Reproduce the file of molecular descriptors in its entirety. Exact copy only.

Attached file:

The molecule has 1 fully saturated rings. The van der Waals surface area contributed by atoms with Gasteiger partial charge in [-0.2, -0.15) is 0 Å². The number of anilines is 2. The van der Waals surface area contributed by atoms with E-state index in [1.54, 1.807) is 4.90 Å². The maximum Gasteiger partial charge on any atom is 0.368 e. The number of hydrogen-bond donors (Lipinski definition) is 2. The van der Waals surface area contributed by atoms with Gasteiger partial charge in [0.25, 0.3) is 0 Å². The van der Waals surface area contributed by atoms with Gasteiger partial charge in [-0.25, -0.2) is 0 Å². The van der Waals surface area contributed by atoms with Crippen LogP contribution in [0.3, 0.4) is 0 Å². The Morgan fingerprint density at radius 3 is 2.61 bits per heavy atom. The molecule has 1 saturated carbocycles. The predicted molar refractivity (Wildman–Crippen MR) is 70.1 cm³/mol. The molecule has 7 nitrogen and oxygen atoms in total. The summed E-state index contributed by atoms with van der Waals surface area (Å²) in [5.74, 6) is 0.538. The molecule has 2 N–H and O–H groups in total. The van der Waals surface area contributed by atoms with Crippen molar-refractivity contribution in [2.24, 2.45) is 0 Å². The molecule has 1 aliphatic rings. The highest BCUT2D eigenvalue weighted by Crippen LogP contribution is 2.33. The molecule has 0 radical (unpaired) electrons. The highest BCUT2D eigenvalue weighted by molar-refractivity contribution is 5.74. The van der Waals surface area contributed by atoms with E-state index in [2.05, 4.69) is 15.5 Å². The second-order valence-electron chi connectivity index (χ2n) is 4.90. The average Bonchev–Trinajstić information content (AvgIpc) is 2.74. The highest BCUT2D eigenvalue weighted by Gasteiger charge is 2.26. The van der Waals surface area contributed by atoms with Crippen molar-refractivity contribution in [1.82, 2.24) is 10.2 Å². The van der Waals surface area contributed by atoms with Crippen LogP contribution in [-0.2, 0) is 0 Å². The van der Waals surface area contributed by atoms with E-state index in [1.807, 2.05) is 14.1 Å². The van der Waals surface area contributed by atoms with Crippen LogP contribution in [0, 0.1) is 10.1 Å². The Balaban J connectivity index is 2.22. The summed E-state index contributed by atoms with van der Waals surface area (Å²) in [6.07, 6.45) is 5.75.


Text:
The molecule has 1 fully saturated rings. The van der Waals surface area contributed by atoms with Gasteiger partial charge in [-0.2, -0.15) is 0 Å². The number of anilines is 2. The van der Waals surface area contributed by atoms with E-state index in [1.54, 1.807) is 4.90 Å². The maximum Gasteiger partial charge on any atom is 0.368 e. The number of hydrogen-bond donors (Lipinski definition) is 2. The van der Waals surface area contributed by atoms with Gasteiger partial charge in [0.25, 0.3) is 0 Å². The van der Waals surface area contributed by atoms with Gasteiger partial charge in [-0.25, -0.2) is 0 Å². The van der Waals surface area contributed by atoms with Crippen LogP contribution in [0.3, 0.4) is 0 Å². The Morgan fingerprint density at radius 3 is 2.61 bits per heavy atom. The molecule has 1 saturated carbocycles. The predicted molar refractivity (Wildman–Crippen MR) is 70.1 cm³/mol. The molecule has 7 nitrogen and oxygen atoms in total. The summed E-state index contributed by atoms with van der Waals surface area (Å²) in [5.74, 6) is 0.538. The molecule has 2 N–H and O–H groups in total. The van der Waals surface area contributed by atoms with Crippen molar-refractivity contribution in [2.24, 2.45) is 0 Å². The molecule has 1 aliphatic rings. The highest BCUT2D eigenvalue weighted by Crippen LogP contribution is 2.33. The molecule has 0 radical (unpaired) electrons. The highest BCUT2D eigenvalue weighted by molar-refractivity contribution is 5.74. The van der Waals surface area contributed by atoms with E-state index in [2.05, 4.69) is 15.5 Å². The second-order valence-electron chi connectivity index (χ2n) is 4.90. The average Bonchev–Trinajstić information content (AvgIpc) is 2.74. The highest BCUT2D eigenvalue weighted by Gasteiger charge is 2.26. The van der Waals surface area contributed by atoms with Crippen molar-refractivity contribution in [1.82, 2.24) is 10.2 Å². The van der Waals surface area contributed by atoms with Crippen LogP contribution in [-0.2, 0) is 0 Å². The van der Waals surface area contributed by atoms with E-state index in [1.807, 2.05) is 14.1 Å². The van der Waals surface area contributed by atoms with Crippen LogP contribution in [0, 0.1) is 10.1 Å². The Balaban J connectivity index is 2.22. The summed E-state index contributed by atoms with van der Waals surface area (Å²) in [6.07, 6.45) is 5.75.